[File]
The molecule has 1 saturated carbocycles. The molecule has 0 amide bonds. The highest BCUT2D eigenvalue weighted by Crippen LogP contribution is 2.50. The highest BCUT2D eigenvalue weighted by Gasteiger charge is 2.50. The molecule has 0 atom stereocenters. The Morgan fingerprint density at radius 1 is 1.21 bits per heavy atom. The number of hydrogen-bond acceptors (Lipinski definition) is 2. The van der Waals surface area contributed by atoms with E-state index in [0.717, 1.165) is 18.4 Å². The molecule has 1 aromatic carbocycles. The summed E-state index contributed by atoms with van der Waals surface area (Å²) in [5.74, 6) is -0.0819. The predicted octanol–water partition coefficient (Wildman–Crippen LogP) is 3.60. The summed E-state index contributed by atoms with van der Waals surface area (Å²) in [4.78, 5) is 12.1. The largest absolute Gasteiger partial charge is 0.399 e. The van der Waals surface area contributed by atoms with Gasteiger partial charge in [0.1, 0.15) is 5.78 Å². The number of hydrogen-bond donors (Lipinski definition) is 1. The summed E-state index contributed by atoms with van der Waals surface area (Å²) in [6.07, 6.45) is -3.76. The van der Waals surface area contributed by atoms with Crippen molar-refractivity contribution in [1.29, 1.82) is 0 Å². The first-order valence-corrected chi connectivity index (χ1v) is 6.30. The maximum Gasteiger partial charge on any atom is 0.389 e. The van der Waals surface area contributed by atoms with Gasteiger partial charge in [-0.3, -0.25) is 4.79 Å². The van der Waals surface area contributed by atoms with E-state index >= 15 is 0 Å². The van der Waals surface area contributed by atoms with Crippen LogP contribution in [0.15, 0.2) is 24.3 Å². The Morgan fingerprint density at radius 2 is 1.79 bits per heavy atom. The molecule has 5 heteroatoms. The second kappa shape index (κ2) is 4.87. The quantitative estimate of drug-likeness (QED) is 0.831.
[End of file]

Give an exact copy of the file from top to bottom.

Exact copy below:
The molecule has 1 saturated carbocycles. The molecule has 0 amide bonds. The highest BCUT2D eigenvalue weighted by Crippen LogP contribution is 2.50. The highest BCUT2D eigenvalue weighted by Gasteiger charge is 2.50. The molecule has 0 atom stereocenters. The Morgan fingerprint density at radius 1 is 1.21 bits per heavy atom. The number of hydrogen-bond acceptors (Lipinski definition) is 2. The van der Waals surface area contributed by atoms with E-state index in [0.717, 1.165) is 18.4 Å². The molecule has 1 aromatic carbocycles. The summed E-state index contributed by atoms with van der Waals surface area (Å²) in [5.74, 6) is -0.0819. The predicted octanol–water partition coefficient (Wildman–Crippen LogP) is 3.60. The summed E-state index contributed by atoms with van der Waals surface area (Å²) in [4.78, 5) is 12.1. The largest absolute Gasteiger partial charge is 0.399 e. The van der Waals surface area contributed by atoms with Gasteiger partial charge in [0.1, 0.15) is 5.78 Å². The number of hydrogen-bond donors (Lipinski definition) is 1. The summed E-state index contributed by atoms with van der Waals surface area (Å²) in [6.07, 6.45) is -3.76. The van der Waals surface area contributed by atoms with Crippen molar-refractivity contribution in [1.29, 1.82) is 0 Å². The first-order valence-corrected chi connectivity index (χ1v) is 6.30. The maximum Gasteiger partial charge on any atom is 0.389 e. The van der Waals surface area contributed by atoms with Gasteiger partial charge in [-0.3, -0.25) is 4.79 Å². The van der Waals surface area contributed by atoms with E-state index >= 15 is 0 Å². The van der Waals surface area contributed by atoms with Crippen LogP contribution in [0.15, 0.2) is 24.3 Å². The Morgan fingerprint density at radius 2 is 1.79 bits per heavy atom. The molecule has 5 heteroatoms. The second kappa shape index (κ2) is 4.87. The quantitative estimate of drug-likeness (QED) is 0.831.